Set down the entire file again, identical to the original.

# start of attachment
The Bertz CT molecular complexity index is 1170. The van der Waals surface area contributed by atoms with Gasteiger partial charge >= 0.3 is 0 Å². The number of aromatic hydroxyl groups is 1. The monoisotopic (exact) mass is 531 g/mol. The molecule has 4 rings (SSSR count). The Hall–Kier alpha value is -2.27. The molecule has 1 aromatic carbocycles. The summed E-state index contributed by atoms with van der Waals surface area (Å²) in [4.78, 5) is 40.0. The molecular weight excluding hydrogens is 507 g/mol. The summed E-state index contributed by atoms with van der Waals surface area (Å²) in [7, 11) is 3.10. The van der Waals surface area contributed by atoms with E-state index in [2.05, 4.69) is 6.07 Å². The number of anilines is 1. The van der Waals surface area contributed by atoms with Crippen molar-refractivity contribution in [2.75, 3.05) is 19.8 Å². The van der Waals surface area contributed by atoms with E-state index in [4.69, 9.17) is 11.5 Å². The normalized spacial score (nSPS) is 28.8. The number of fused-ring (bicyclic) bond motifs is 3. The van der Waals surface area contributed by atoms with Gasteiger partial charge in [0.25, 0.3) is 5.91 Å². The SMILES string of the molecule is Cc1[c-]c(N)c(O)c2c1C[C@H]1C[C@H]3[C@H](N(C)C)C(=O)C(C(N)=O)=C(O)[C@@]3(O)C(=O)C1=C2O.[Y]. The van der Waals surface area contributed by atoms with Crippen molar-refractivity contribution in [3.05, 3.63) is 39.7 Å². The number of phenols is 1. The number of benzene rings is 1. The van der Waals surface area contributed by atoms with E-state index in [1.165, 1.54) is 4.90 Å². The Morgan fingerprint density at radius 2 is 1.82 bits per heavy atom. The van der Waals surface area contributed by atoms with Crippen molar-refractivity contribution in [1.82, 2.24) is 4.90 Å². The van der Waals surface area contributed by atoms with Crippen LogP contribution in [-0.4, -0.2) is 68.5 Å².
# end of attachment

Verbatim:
The Bertz CT molecular complexity index is 1170. The van der Waals surface area contributed by atoms with Gasteiger partial charge >= 0.3 is 0 Å². The number of aromatic hydroxyl groups is 1. The monoisotopic (exact) mass is 531 g/mol. The molecule has 4 rings (SSSR count). The Hall–Kier alpha value is -2.27. The molecule has 1 aromatic carbocycles. The summed E-state index contributed by atoms with van der Waals surface area (Å²) in [4.78, 5) is 40.0. The molecular weight excluding hydrogens is 507 g/mol. The summed E-state index contributed by atoms with van der Waals surface area (Å²) in [7, 11) is 3.10. The van der Waals surface area contributed by atoms with E-state index in [2.05, 4.69) is 6.07 Å². The number of anilines is 1. The van der Waals surface area contributed by atoms with Crippen molar-refractivity contribution in [2.75, 3.05) is 19.8 Å². The van der Waals surface area contributed by atoms with E-state index in [4.69, 9.17) is 11.5 Å². The normalized spacial score (nSPS) is 28.8. The number of fused-ring (bicyclic) bond motifs is 3. The van der Waals surface area contributed by atoms with Gasteiger partial charge in [0.25, 0.3) is 5.91 Å². The SMILES string of the molecule is Cc1[c-]c(N)c(O)c2c1C[C@H]1C[C@H]3[C@H](N(C)C)C(=O)C(C(N)=O)=C(O)[C@@]3(O)C(=O)C1=C2O.[Y]. The van der Waals surface area contributed by atoms with Crippen molar-refractivity contribution in [3.05, 3.63) is 39.7 Å². The number of phenols is 1. The number of benzene rings is 1. The van der Waals surface area contributed by atoms with E-state index in [1.165, 1.54) is 4.90 Å². The Morgan fingerprint density at radius 2 is 1.82 bits per heavy atom. The van der Waals surface area contributed by atoms with Crippen molar-refractivity contribution in [1.82, 2.24) is 4.90 Å². The van der Waals surface area contributed by atoms with Crippen LogP contribution in [-0.4, -0.2) is 68.5 Å².